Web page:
Dealing with older clients is not an easy process, particularly when their health is declining. First and foremost, we must be sympathetic to Elise and by extension to her loved ones, including her daughter Michelle. With any long-standing relationship with a client, it would not be unreasonable to travel to visit her at her home (or hospital bed), rather than ask an unwell client to come into the office for an ‘out-of-cycle’ appointment (as it is assumed that regular meetings and reviews have been held with the client in the past). This concession to travel to the client would be considered favourably, helping to solidify the client/adviser relationship (and helping to build a new relationship with Michelle).
It is important not to jump to any sinister conclusions with respect to withdrawn amounts. They may have been legitimately used to, for example, pay for medical bills, or perhaps they have been transferred into other secure investments in Elise’s name. When the opportunity arises to meet with Elise and/or Michelle, it is important to avoid making any accusations when enquiring about the nature of the withdrawals. Losing a client’s trust can sometimes be the result of them perceiving that you have lost trust in them. Instead, subtly mention that you noticed that there have been some withdrawals that you were unaware of - and as a matter of good practice and due diligence, you wanted to ensure that you were on top of them, as they may have an impact on future goals, including estate planning and intergenerational wealth transfer, or on income tax consequences. Depending on the response, it may be an opportunity to offer to educate Michelle about how to manage the investments, including explaining the risk/return trade-off and other considerations, such as cash flow management and income tax.
Assuming the worst - that Michelle is taking Elise’s money for her own personal purposes - you will need to check (although you should already know) if Michelle has Elise’s enduring power of attorney, and seek legal advice from her solicitor (again, you should know who this is) as to whether that attorney was issued when Elise was of sound mind. That is, she had the capacity or the mental state required to be able to make a valid attorney in the first instance.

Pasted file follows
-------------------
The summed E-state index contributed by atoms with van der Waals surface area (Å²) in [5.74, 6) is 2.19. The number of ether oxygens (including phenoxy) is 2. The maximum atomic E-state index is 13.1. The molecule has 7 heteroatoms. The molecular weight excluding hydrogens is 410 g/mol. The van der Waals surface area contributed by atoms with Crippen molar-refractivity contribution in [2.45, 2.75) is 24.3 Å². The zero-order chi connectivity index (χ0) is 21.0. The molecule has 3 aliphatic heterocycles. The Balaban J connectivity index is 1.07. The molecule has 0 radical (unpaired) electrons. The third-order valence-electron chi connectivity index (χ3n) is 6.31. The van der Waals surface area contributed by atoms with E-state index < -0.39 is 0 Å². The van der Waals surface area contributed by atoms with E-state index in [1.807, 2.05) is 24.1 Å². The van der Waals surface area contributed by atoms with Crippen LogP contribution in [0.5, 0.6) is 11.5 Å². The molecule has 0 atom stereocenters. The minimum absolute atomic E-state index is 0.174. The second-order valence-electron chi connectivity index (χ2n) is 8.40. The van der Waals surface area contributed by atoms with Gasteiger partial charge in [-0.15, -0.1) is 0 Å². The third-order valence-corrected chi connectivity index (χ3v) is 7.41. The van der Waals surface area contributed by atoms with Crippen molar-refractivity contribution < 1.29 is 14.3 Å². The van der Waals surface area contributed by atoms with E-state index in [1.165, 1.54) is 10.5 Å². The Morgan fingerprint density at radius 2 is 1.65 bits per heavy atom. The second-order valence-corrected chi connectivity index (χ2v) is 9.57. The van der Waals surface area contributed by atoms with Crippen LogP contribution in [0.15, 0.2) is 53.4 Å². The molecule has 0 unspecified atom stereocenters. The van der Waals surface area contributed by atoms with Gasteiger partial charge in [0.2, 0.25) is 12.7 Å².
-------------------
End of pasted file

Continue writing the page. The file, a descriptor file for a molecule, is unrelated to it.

Alternatively, if there is merely a general power of attorney, the question needs to be asked whether Elise is currently incapacitated and therefore the attorney is no longer valid. If the power of attorney is valid, generally you will be limitless with Michelle’s actions, although it would be recommended to put in writing your concerns of withdrawals that she is making and highlight any potential consequences or ramifications. Resigning as Elise’s adviser would need to be considered at this stage. If Elise had any other potential beneficiaries (for example, a spouse, other children or grandchildren), I would encourage you to contact them about your concerns with Michelle’s mismanagement of Elise’s finances, as they may be impacted financially in the future.
This scenario highlights the importance of regular communication and financial reviews with the client, and particularly with their children as they get older. As the intergenerational transfer of wealth approaches, it is important to engage with the next generation and educate them on the best practices of financial management. It is imperative that you know your client with respect to details such as valid wills and powers of attorney, and that you have relationships with other professional providers, such as lawyers and accountants. Finally, it is important to be sympathetic and considerate to your client and their loved ones at difficult times. An excellent bedside manner will not go unnoticed.